X-POSITION: Burnham, Culver, Villalobos Spell Out "E Is For Extinction"
Gilbert Hernandez’ trilogy of B-movie books is almost a new kind of comic book; Movies from the Love & Rockets world, these are fictions from a fictional world. Each of the three books (Chance in Hell, The Troublemakers and Love from the Shadows) are adaptations of non-existent b-movies that his character Rosalba “Fritz” Martinez acts in. With this very meta concept, the stories are free to be completely disconnected from anything happening in the “reality” of the Love & Rockets universe and as films, each one is perfectly encapsulated so that new readers can jump on to any book with no context.
Story wise these are strange, clearly owing much to the pulp fiction world with classic looking painted covers and titles straight out of the scandalous late ’50’s novels. In Love & Rockets we have already witnessed Gilbert Hernandez’ increasingly surreal, lyrical stories. Now in his movie adaptation comic books he develops this style with nods to all the best of b-movie inspired film directors.
These hardcover little black books hide a strange universe of films and in each successive book/film, Fritz has an increasingly large part, gradually climbing the ladder of her acting career. Each story involving more and more nudity and strange power plays. The disturbing pacing, the strange silences, the lack of coherence and hints of a much greater vision behind the whole, give these books the feeling of being made by some disturbing Russ Meyer / Ken Russel / David Lynch / John Waters hybrid. Think Ed Wood with a budget and a tiny bit more restraint.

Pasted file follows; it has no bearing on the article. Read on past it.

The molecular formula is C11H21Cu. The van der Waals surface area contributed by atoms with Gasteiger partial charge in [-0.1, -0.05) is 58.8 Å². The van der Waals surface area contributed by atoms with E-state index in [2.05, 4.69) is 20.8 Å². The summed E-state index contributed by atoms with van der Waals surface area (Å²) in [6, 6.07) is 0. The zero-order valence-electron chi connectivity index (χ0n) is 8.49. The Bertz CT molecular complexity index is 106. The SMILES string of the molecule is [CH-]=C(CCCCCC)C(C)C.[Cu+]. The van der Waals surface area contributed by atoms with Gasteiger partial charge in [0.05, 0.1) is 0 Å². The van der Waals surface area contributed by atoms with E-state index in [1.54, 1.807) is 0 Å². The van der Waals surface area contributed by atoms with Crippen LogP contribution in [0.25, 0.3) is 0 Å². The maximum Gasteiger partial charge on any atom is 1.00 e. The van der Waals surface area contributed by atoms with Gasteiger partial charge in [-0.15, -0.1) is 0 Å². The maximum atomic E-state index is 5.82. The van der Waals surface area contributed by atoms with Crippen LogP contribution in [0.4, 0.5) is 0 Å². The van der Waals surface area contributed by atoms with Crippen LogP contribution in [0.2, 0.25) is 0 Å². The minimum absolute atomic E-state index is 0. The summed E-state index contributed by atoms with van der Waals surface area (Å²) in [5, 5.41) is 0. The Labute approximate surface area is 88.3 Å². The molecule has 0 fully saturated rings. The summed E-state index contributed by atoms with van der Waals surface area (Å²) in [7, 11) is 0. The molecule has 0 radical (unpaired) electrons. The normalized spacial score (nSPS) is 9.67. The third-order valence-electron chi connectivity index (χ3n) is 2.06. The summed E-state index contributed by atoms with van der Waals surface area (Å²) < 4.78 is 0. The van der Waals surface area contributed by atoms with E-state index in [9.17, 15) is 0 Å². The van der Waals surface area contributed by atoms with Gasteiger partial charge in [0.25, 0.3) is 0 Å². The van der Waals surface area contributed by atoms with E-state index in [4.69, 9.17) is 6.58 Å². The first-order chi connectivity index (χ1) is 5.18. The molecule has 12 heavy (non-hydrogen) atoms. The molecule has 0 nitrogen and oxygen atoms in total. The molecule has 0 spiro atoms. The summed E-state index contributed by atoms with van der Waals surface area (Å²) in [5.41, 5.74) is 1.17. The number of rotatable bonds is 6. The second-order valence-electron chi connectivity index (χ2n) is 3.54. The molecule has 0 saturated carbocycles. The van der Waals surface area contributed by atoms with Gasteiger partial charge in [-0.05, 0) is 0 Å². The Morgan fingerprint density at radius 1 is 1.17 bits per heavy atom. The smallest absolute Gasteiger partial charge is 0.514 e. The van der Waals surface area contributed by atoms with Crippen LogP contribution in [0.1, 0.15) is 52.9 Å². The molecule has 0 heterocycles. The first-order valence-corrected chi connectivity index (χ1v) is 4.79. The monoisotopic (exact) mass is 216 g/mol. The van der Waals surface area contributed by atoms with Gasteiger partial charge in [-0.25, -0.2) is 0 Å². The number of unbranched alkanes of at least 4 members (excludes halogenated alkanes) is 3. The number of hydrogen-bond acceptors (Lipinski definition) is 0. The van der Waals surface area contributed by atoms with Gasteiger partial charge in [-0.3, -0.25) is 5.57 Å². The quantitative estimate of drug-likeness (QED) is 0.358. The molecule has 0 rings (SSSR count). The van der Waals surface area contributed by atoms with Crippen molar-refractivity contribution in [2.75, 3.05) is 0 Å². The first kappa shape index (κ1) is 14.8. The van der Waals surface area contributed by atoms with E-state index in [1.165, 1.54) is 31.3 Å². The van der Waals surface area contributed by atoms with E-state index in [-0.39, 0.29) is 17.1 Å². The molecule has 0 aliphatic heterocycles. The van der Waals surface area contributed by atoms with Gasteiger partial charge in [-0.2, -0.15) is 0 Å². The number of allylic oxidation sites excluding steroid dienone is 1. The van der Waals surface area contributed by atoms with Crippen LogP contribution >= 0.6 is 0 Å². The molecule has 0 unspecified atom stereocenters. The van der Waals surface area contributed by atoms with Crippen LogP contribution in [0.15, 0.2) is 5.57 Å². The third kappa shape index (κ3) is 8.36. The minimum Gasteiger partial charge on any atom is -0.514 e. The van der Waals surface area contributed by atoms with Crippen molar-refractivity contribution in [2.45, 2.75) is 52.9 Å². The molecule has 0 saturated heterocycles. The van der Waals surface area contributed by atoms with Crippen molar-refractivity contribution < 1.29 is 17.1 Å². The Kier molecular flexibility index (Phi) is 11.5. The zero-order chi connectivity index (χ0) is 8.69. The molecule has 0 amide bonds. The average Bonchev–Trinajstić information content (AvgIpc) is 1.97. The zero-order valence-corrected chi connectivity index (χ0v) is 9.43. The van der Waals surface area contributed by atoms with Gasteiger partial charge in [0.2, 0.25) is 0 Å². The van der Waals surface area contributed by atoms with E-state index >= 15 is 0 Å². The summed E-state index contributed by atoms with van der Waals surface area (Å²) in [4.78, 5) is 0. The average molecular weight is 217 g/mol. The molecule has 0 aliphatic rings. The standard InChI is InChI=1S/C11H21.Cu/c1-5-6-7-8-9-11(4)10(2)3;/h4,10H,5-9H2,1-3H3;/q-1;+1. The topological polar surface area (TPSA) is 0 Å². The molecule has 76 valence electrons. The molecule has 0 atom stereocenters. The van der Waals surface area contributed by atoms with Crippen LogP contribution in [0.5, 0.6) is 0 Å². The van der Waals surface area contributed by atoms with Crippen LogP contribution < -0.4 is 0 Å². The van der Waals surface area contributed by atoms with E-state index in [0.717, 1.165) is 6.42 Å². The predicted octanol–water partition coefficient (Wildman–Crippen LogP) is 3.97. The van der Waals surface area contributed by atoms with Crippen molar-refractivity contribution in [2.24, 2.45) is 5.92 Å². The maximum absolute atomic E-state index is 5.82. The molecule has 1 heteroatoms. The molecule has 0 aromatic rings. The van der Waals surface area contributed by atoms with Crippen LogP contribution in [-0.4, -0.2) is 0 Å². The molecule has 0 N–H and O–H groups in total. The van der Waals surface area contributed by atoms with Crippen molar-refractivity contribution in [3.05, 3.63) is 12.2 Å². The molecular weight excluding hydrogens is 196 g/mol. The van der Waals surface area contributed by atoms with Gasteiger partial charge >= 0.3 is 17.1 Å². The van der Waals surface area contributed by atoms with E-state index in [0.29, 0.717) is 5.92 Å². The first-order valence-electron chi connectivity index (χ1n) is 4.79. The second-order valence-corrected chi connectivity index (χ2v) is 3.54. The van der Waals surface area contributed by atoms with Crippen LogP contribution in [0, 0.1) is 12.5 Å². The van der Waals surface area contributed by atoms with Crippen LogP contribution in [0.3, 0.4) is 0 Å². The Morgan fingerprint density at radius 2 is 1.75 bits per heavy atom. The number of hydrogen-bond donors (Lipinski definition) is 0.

At this point I could give you a synopsis of the books, but you can find those elsewhere if you want spoilers. Basically you’re either a fan of what Gilbert Hernandez does when he goes off-topic with his characters, or you aren’t. If you are, this is going to work for you.
Filled with the longing of unfulfilled desire and lost innocence, these stories are the kind of schlock film that is accidentally life-alteringly great and I suspect Hernandez might have missed his calling as a screenwriter in the early ’60’s… That’s the thing, this kind of movie doesn’t really happen any more which is why Hernandez’ use of the comic book medium to tell Fritz’ movie roles is particularly delightful. There ought to be some kind of innate sexism about Fritz as a character, but there never has been. Now that she is merely an actor in a story (rather than a woman who’s most intimate moment we voyeuristically witness), it feels even less so.
It is interesting how completely these read as movies, as distinctly fictional works within the world of an already fictional (yet far more real) world. Somehow Hernandez has managed to create a double layer but without any need for an overt mention of it being a double layer, they simply feel exactly like movies, not life. There is never any behind-the-scenes stuff, no commentary to indicate that these are movies and not life but they are, there is no mistaking it.